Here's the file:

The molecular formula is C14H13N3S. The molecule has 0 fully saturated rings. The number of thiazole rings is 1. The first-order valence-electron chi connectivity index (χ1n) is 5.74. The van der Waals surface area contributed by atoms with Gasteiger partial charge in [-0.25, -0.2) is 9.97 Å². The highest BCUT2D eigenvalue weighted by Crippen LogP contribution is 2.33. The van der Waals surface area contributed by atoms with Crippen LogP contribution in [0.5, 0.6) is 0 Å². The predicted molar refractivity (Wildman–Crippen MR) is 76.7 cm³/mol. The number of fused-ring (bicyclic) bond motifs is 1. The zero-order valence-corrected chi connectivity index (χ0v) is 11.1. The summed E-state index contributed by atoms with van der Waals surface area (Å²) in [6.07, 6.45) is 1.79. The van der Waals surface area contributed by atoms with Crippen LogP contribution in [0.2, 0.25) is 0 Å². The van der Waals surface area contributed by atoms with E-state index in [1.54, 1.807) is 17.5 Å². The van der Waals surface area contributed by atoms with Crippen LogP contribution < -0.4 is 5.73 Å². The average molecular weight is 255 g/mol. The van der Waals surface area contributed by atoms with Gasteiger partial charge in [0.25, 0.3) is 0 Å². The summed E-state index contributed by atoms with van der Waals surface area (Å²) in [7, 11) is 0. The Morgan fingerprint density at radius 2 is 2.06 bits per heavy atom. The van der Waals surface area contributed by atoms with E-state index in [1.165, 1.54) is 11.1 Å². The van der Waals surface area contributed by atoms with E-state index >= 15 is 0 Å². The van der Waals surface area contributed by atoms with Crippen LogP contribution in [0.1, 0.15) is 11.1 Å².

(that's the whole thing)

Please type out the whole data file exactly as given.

The molecular formula is C14H13N3S. The molecule has 0 fully saturated rings. The number of thiazole rings is 1. The first-order valence-electron chi connectivity index (χ1n) is 5.74. The van der Waals surface area contributed by atoms with Gasteiger partial charge in [-0.25, -0.2) is 9.97 Å². The highest BCUT2D eigenvalue weighted by Crippen LogP contribution is 2.33. The van der Waals surface area contributed by atoms with Crippen LogP contribution in [0.5, 0.6) is 0 Å². The predicted molar refractivity (Wildman–Crippen MR) is 76.7 cm³/mol. The number of fused-ring (bicyclic) bond motifs is 1. The zero-order valence-corrected chi connectivity index (χ0v) is 11.1. The summed E-state index contributed by atoms with van der Waals surface area (Å²) in [6.07, 6.45) is 1.79. The van der Waals surface area contributed by atoms with Crippen LogP contribution in [0.2, 0.25) is 0 Å². The van der Waals surface area contributed by atoms with E-state index in [1.54, 1.807) is 17.5 Å². The van der Waals surface area contributed by atoms with Crippen LogP contribution < -0.4 is 5.73 Å². The average molecular weight is 255 g/mol. The van der Waals surface area contributed by atoms with Gasteiger partial charge in [0.25, 0.3) is 0 Å². The summed E-state index contributed by atoms with van der Waals surface area (Å²) in [7, 11) is 0. The Morgan fingerprint density at radius 2 is 2.06 bits per heavy atom. The van der Waals surface area contributed by atoms with E-state index in [1.165, 1.54) is 11.1 Å². The van der Waals surface area contributed by atoms with E-state index >= 15 is 0 Å². The van der Waals surface area contributed by atoms with Crippen LogP contribution in [0.1, 0.15) is 11.1 Å².